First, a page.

Editors Note:


EDITOR'S NOTE: Fresh off a three year managerial stint, your friendly neighborhood lenslinger is back on the street and under heavy deadline. As the numbing effects of his self-imposed containment wear off, vexing reflections and pithy epistles are sure to follow...

Sunday, January 29, 2012

Apocalypse Denied

B-52It's a fact too few people know: In 1961 a crippled B-52 dropped two megaton nuclear weapons on the farm community of Faro, North Carolina. I grew up a few miles from where those bombs landed and I always heard rumors about the night Wayne County was nearly erased. Recently, Bob Buckley and I caught up with survivors, witnesses and an author of a new book on the matter, who helped us piece together this anatomy of a (near) disaster...



More on the Making of the Goldsboro Broken Arrow

The Goldsboro Broken Arrow by Joel Dobson When retired Air Force officer Joel Dobson contacted me with news he'd written a book about the near annihilation, I couldn't wait to get my hands on it. All my life, I'd heard vague claims of fire in the sky; I wanted facts and figures. On that, The Goldsboro Broken Arrow delivers. Dobson's SAC credentials shows through as he lists the risks of nuclear brinkmanship with a war planner's dead-eyed detachment. That's what a story like this requires. This is by far the definitive account of the incident and among those diagrams, charts and photos lie the bones of a blockbuster. Hear me, Hollywood: King Kong ain't got nuthin on the likes of Scott Tulloch, Jack ReVelle and Adam Mattocks.

Adam Mattox, Crash SurvivorThat's Lieutenant Adam Mattocks, thank you very much. He was aboard the B-52 Stratofortress when it developed a fuel leak, as a back-up pilot withOUT an ejection seat. When the aircraft began to break apart he dove through an opening in the crumbling behemoth. Miraculously, he made it safely to the ground, where a rural family didn't know what to make of the tall black man with a parachute on his back standing on their front porch. Fifty one years later, Mattocks welcomed Bob Buckley and I up their own porch as we dragged lights and tripod inside. His lovely wife held the family dachshund as the man who fell to Earth recounted every inch of his descent.    

H-Bomb in a treeOf course, much of what Mattocks described would be hard to imagine without any visual proof. Luckily for those of us in the eyeball business, a treasure trove of evidence has slowly been unearthed. Author Joel Dobson deserves endless credit for compiling what does exist and his enthusiasm for the project didn't end when his book hit the presses. The wreckage, the crew, the area of impact: seeing leads to believing. Among the many photos he provided, this one proved to be the most iconic. Hey, I don't care how shrewd a wordsmith you are, nothing conveys the idea of global disaster averted like a picture of an eleven foot long thermonuclear bomb hanging from a neighborhood tree.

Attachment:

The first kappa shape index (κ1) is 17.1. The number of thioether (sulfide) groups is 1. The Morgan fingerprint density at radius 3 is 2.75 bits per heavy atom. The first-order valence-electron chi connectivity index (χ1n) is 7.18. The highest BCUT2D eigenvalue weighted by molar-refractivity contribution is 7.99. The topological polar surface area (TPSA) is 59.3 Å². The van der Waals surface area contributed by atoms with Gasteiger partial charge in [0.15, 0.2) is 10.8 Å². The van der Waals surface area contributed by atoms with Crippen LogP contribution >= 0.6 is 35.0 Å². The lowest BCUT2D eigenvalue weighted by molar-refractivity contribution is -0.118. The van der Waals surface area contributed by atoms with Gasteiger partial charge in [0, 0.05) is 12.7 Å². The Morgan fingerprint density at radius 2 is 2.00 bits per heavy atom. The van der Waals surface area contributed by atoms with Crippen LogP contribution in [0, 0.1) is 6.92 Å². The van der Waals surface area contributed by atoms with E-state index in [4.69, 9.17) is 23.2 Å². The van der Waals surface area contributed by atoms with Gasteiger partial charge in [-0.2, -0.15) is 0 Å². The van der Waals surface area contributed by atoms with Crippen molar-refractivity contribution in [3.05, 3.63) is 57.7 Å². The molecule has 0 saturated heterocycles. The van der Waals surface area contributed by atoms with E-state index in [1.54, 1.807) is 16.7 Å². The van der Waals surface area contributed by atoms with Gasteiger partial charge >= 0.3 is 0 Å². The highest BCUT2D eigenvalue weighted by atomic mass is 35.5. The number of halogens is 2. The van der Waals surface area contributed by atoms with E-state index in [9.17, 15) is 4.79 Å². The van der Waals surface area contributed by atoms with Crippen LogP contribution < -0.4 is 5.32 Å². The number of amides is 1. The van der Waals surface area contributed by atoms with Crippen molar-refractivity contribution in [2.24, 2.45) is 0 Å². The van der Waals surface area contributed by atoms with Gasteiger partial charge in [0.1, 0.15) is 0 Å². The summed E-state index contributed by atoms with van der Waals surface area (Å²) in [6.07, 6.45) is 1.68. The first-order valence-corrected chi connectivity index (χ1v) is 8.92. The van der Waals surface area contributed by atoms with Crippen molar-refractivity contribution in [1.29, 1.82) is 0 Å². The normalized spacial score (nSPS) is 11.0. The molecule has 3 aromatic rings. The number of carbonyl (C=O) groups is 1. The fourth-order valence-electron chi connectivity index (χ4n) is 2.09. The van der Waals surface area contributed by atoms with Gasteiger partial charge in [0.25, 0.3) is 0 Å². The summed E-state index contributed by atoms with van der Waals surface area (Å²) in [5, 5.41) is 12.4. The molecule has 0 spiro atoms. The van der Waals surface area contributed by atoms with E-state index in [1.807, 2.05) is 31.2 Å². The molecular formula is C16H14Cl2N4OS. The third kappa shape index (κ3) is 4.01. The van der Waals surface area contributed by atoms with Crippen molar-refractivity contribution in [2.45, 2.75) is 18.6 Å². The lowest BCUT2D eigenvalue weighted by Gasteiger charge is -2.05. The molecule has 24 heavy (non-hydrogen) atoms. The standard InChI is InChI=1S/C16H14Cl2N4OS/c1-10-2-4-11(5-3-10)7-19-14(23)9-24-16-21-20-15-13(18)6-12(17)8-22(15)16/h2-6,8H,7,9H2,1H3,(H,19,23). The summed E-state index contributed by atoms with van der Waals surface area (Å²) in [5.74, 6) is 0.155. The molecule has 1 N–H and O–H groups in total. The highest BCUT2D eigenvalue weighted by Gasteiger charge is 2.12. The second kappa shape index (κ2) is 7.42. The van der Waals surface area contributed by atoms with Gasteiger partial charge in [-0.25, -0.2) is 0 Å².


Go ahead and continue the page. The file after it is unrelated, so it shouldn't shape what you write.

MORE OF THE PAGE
Bill Reaves, EyewitnessOne person who doesn't need a picture album to remember that white hot winter night is Billy Reeves. He was eighteen years old when parts of the B-52 and its deadly payload struck the Faro farmland across from his home. Reeves saw it all and even helped the Air Force with the extraordinary search that followed. For half a century he's assured anyone who doubted this story's veracity that the sky did indeed turn red that night. When Bob and I met Reeves in that fabled field, he surprised me by reeling off names of the many Pittmans we both knew. Then he told me what his own family thought the night vessels of death rained down from above. "Mama thought it was End Times." he said.

She was almost right.

5 comments:

Liv said...

I've heard about this! Scary, scary stuff.

Getawaymoments said...

Top shelf work.

Hanna said...

interesting post

Michael H. Maggelet said...

Bomb 2 was not "one step away" from detonation. In fact, it took 19 steps by the aircrew alone to pre-arm the bomb and intentionally drop it. This required the actions of the pilot and radar navigator to work in unison using the Aircraft Monitoring and Control Equipment (T-380 and T-249).
The bomb could only be armed through the AMAC and precise voltage and amperage applied through the AMAC equipment. There were additional safety devices in the aircraft and weapon which blocked any voltage from reaching the bomb's X-Unit. This included the Ready/Safe Switch (which could only be electrically armed via the pilot and radar nav), the X-Unit Rotary Safing Switch, and the Trajectory Arm Switch. Since none of these safety devices had their circuitry opened via the Ready/Safe switch, power from the High Voltage Thermal Battery (HVTB)could not be applied to charge the X-Unit. The HVTB was not even activated in Bomb 2, so there was not the least possibility of a nuclear detonation. The fact that the bomb hit the earth and the high explosives did not detonate also speaks much for the safety of the nuclear system (one point safety). The uranium component, the secondary, has probably dissolved by now due to the action of water. This info is declassified and available from books Jim Oskins and I have written.
While the info is a little technical, you can read the declassified reports compiled by Jim and myself in "Broken Arrow, The Declassified History of U.S. Nuclear Weapons Accidents" (2008). It's available from Amazon.com and other booksellers. Our second book is callled "Broken Arrow, Volume II- A Disclosure of Significant U.S., Soviet, and British Nuclear Weapons Incidents and Accidents, 1945-2008".

Sincerely,

Michael H. Maggelet
USAF, Retired, Nuclear Weapons Team Chief

mhmaggelet@hotmail.com

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